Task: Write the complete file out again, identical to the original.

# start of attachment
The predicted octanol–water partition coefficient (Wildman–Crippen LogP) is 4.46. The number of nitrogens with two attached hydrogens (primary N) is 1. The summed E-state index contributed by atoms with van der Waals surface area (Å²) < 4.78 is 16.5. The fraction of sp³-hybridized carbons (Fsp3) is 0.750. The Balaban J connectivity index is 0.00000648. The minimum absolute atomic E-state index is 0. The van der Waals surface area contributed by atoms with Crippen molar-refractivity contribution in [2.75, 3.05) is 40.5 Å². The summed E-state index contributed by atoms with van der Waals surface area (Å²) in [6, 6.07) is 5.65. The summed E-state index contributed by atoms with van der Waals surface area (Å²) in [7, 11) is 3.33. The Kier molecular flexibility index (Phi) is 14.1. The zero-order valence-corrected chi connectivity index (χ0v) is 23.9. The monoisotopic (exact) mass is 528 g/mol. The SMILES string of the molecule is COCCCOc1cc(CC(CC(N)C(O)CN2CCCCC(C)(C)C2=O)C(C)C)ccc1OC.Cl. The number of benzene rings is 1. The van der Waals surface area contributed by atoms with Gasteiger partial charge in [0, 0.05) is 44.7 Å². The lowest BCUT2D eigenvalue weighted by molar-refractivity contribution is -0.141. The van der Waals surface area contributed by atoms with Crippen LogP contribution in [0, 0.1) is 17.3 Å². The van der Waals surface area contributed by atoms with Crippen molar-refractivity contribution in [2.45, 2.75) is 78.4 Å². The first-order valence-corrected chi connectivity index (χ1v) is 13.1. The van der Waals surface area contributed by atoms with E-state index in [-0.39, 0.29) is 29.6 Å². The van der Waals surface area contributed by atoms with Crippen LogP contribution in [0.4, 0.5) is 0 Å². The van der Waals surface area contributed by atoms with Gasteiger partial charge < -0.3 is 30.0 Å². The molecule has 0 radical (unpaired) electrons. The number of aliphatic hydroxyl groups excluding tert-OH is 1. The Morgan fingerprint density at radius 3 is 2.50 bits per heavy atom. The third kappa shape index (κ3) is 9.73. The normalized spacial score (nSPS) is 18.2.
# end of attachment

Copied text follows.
The predicted octanol–water partition coefficient (Wildman–Crippen LogP) is 4.46. The number of nitrogens with two attached hydrogens (primary N) is 1. The summed E-state index contributed by atoms with van der Waals surface area (Å²) < 4.78 is 16.5. The fraction of sp³-hybridized carbons (Fsp3) is 0.750. The Balaban J connectivity index is 0.00000648. The minimum absolute atomic E-state index is 0. The van der Waals surface area contributed by atoms with Crippen molar-refractivity contribution in [2.75, 3.05) is 40.5 Å². The summed E-state index contributed by atoms with van der Waals surface area (Å²) in [6, 6.07) is 5.65. The summed E-state index contributed by atoms with van der Waals surface area (Å²) in [7, 11) is 3.33. The Kier molecular flexibility index (Phi) is 14.1. The zero-order valence-corrected chi connectivity index (χ0v) is 23.9. The monoisotopic (exact) mass is 528 g/mol. The SMILES string of the molecule is COCCCOc1cc(CC(CC(N)C(O)CN2CCCCC(C)(C)C2=O)C(C)C)ccc1OC.Cl. The number of benzene rings is 1. The van der Waals surface area contributed by atoms with Gasteiger partial charge in [0, 0.05) is 44.7 Å². The lowest BCUT2D eigenvalue weighted by molar-refractivity contribution is -0.141. The van der Waals surface area contributed by atoms with Crippen LogP contribution in [0, 0.1) is 17.3 Å². The van der Waals surface area contributed by atoms with Crippen molar-refractivity contribution in [2.45, 2.75) is 78.4 Å². The first-order valence-corrected chi connectivity index (χ1v) is 13.1. The van der Waals surface area contributed by atoms with E-state index in [-0.39, 0.29) is 29.6 Å². The van der Waals surface area contributed by atoms with Crippen LogP contribution in [0.4, 0.5) is 0 Å². The van der Waals surface area contributed by atoms with Gasteiger partial charge < -0.3 is 30.0 Å². The molecule has 0 radical (unpaired) electrons. The number of aliphatic hydroxyl groups excluding tert-OH is 1. The Morgan fingerprint density at radius 3 is 2.50 bits per heavy atom. The third kappa shape index (κ3) is 9.73. The normalized spacial score (nSPS) is 18.2.